Meanwhile, some of the firms have stepped up efforts to better maintain their scooter fleets.

    It would be ignorant to assume that most e-scooter accidents are caused by mechanical malfunctions and not the variable of human error. But far too many injuries are caused by poor maintenance of the scooters that can put riders in a perilous situation.

    Lawrence Russo, 47, learned it the hard way while riding an e-scooter during a visit to San Diego. As he started down a steep hill, Russo realized his brakes were totally gone. With the e-scooter accelerating downhill, Russo had a choice – try to ride it out to the bottom, or veer toward a street-side lawn to try to stop.

    Lawrence Russo

    Lawrence Russo testified in support of Assembly Bill 1286 at the California State Capitol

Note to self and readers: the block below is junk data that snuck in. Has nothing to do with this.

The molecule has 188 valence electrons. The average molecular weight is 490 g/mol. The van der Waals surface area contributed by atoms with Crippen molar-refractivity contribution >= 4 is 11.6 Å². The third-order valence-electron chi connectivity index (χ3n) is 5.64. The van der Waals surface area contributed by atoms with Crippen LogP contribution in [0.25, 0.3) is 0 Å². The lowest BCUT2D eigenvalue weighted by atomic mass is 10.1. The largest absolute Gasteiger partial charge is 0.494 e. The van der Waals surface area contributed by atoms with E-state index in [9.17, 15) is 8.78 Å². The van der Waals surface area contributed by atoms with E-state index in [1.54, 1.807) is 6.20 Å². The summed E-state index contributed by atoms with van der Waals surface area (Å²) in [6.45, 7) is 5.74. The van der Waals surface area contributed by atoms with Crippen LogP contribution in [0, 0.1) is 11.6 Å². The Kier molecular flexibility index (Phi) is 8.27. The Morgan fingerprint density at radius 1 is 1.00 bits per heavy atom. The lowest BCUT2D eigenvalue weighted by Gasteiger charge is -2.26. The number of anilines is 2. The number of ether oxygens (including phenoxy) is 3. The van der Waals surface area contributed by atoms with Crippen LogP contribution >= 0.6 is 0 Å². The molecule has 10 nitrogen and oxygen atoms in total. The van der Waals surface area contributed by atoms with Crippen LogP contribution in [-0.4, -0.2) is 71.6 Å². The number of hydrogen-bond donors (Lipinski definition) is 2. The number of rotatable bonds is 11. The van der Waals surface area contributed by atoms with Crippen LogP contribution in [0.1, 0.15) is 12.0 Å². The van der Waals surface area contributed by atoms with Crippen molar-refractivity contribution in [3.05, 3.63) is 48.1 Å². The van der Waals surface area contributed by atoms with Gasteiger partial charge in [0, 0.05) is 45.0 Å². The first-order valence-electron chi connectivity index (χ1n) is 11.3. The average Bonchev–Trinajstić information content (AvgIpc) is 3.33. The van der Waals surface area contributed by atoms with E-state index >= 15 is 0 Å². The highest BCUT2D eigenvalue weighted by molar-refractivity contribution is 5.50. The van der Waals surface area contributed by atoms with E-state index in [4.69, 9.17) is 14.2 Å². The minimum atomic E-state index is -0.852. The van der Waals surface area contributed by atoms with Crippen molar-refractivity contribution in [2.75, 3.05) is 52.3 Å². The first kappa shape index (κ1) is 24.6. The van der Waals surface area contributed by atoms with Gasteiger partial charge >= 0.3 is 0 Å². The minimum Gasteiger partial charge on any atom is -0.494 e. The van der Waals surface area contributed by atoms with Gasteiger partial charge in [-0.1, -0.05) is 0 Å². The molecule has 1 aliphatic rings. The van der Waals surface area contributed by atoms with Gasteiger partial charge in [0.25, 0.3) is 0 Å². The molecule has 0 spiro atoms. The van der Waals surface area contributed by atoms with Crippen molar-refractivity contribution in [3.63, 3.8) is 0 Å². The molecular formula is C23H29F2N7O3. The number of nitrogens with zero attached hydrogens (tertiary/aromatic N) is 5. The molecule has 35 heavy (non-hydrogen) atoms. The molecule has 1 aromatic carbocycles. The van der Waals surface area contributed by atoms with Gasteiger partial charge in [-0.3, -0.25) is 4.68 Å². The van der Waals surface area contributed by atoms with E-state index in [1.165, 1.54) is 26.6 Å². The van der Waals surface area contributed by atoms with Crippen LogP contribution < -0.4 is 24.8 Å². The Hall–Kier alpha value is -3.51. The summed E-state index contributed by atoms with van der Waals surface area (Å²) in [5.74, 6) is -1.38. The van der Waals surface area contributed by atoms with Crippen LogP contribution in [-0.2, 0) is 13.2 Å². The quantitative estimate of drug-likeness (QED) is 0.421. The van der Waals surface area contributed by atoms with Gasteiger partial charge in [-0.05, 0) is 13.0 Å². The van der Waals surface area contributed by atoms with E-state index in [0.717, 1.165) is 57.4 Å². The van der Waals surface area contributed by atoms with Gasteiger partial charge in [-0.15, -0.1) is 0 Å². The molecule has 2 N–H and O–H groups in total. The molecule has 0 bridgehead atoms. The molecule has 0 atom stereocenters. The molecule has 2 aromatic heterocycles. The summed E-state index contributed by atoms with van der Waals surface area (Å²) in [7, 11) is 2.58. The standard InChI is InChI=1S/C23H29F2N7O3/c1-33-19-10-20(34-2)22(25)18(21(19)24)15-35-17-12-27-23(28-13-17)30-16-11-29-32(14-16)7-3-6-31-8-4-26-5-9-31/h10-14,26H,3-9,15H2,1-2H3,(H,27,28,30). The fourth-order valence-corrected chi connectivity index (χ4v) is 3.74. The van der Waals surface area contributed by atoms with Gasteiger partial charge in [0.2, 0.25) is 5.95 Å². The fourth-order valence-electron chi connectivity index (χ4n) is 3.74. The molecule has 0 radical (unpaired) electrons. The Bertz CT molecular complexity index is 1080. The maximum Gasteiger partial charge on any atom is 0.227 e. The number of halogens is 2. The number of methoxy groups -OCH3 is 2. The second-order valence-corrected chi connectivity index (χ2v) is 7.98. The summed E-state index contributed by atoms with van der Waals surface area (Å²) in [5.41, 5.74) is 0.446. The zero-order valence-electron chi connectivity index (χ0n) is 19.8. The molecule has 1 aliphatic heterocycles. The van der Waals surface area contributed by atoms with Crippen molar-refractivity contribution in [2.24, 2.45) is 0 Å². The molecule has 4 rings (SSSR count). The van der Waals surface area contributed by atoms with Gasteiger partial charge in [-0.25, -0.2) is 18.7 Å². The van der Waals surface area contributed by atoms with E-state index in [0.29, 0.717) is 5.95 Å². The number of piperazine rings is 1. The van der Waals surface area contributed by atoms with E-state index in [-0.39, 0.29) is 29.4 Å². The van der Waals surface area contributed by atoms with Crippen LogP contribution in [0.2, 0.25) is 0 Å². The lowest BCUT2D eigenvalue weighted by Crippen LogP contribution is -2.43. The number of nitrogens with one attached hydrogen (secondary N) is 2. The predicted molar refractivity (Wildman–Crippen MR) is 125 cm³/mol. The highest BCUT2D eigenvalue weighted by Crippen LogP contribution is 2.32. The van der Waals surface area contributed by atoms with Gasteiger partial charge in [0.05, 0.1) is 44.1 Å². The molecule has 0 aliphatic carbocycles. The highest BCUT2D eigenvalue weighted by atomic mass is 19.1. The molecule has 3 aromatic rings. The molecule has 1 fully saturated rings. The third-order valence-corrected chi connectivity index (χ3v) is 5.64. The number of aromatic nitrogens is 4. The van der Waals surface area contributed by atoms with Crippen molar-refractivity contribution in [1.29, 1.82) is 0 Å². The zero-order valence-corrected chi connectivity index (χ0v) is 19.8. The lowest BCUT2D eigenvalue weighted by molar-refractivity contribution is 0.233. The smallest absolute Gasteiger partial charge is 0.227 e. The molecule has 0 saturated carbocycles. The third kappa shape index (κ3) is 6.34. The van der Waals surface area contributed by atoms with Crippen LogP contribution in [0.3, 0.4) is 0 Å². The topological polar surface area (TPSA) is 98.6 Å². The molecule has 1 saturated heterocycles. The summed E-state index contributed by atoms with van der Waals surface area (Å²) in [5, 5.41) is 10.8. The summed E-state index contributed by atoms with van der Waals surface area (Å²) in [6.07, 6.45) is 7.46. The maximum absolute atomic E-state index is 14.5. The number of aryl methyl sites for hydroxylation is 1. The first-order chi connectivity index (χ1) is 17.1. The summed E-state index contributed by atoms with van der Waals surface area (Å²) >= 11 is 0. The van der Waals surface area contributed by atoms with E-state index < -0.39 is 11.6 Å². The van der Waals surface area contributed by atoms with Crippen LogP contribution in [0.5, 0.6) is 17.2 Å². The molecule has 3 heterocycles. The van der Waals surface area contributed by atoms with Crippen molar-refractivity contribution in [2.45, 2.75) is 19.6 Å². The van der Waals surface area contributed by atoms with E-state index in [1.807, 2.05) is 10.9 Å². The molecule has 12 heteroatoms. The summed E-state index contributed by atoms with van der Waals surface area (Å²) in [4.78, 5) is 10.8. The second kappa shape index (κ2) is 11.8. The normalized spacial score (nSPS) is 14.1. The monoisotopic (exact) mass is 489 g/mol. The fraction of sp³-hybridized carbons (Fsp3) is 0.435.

He doesn’t remember which he chose. Russo awoke in a hospital emergency room with no recollection of what happened. Doctors told him he was lucky to be alive, and that he had crashed toward the bottom of the hill. Russo suffered injuries to his hands, arms and legs, as well as a head injury leaving him with lasting cognitive problems even though he was wearing a helmet.

    Adding insult to his injuries, Russo was unable to hold the scooter rental company accountable because of liability waiver in their online rental agreement.

    Personal injury lawyers across the nation see cases similar to Russo’s all too frequently, but are left with a tough legal hill to surmount in hopes of holding micromobility firms accountable for even the most egregious accidents caused by shoddy maintenance or a catastrophic mechanical failure.

    But as legislation around the country moves forward and a shift in public sentiment takes hold, consumers can hope for justice as the micromobility industry faces up to its responsibility to ensure the safety of riders.